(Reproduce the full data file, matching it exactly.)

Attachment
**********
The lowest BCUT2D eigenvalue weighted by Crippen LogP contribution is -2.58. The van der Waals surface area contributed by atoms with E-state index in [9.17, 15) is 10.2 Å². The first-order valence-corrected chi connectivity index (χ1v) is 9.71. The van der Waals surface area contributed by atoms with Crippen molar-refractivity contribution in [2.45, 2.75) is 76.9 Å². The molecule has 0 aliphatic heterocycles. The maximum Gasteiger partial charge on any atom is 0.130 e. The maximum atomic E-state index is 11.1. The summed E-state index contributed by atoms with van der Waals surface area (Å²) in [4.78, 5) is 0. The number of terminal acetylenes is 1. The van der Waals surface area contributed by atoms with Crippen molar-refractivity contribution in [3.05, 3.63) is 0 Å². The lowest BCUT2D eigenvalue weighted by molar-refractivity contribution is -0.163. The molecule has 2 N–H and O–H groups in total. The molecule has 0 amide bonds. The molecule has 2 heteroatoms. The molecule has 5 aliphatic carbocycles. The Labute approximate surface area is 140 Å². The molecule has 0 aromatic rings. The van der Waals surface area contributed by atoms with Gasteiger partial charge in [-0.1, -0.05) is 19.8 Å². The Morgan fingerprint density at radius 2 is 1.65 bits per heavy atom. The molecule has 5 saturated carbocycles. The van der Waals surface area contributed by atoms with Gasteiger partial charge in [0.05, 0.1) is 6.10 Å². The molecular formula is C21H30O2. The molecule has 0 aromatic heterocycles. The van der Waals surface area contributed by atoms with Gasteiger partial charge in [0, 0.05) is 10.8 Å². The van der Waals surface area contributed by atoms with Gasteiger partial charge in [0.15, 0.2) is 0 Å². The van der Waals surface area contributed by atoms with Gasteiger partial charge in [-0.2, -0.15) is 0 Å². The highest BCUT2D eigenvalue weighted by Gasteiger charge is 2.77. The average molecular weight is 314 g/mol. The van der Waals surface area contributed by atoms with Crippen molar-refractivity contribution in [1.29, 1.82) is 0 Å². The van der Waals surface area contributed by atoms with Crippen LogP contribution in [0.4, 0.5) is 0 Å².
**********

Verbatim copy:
The lowest BCUT2D eigenvalue weighted by Crippen LogP contribution is -2.58. The van der Waals surface area contributed by atoms with E-state index in [9.17, 15) is 10.2 Å². The first-order valence-corrected chi connectivity index (χ1v) is 9.71. The van der Waals surface area contributed by atoms with Crippen molar-refractivity contribution in [2.45, 2.75) is 76.9 Å². The molecule has 0 aliphatic heterocycles. The maximum Gasteiger partial charge on any atom is 0.130 e. The maximum atomic E-state index is 11.1. The summed E-state index contributed by atoms with van der Waals surface area (Å²) in [4.78, 5) is 0. The number of terminal acetylenes is 1. The van der Waals surface area contributed by atoms with Crippen molar-refractivity contribution in [3.05, 3.63) is 0 Å². The lowest BCUT2D eigenvalue weighted by molar-refractivity contribution is -0.163. The molecule has 2 N–H and O–H groups in total. The molecule has 0 amide bonds. The molecule has 2 heteroatoms. The molecule has 5 aliphatic carbocycles. The Labute approximate surface area is 140 Å². The molecule has 0 aromatic rings. The van der Waals surface area contributed by atoms with Gasteiger partial charge in [-0.1, -0.05) is 19.8 Å². The Morgan fingerprint density at radius 2 is 1.65 bits per heavy atom. The molecule has 5 saturated carbocycles. The van der Waals surface area contributed by atoms with Gasteiger partial charge in [0.05, 0.1) is 6.10 Å². The molecular formula is C21H30O2. The molecule has 0 aromatic heterocycles. The van der Waals surface area contributed by atoms with Gasteiger partial charge in [0, 0.05) is 10.8 Å². The van der Waals surface area contributed by atoms with Gasteiger partial charge in [0.15, 0.2) is 0 Å². The van der Waals surface area contributed by atoms with Gasteiger partial charge in [-0.2, -0.15) is 0 Å². The highest BCUT2D eigenvalue weighted by Gasteiger charge is 2.77. The average molecular weight is 314 g/mol. The van der Waals surface area contributed by atoms with Crippen molar-refractivity contribution in [1.29, 1.82) is 0 Å². The van der Waals surface area contributed by atoms with Crippen LogP contribution in [0.4, 0.5) is 0 Å².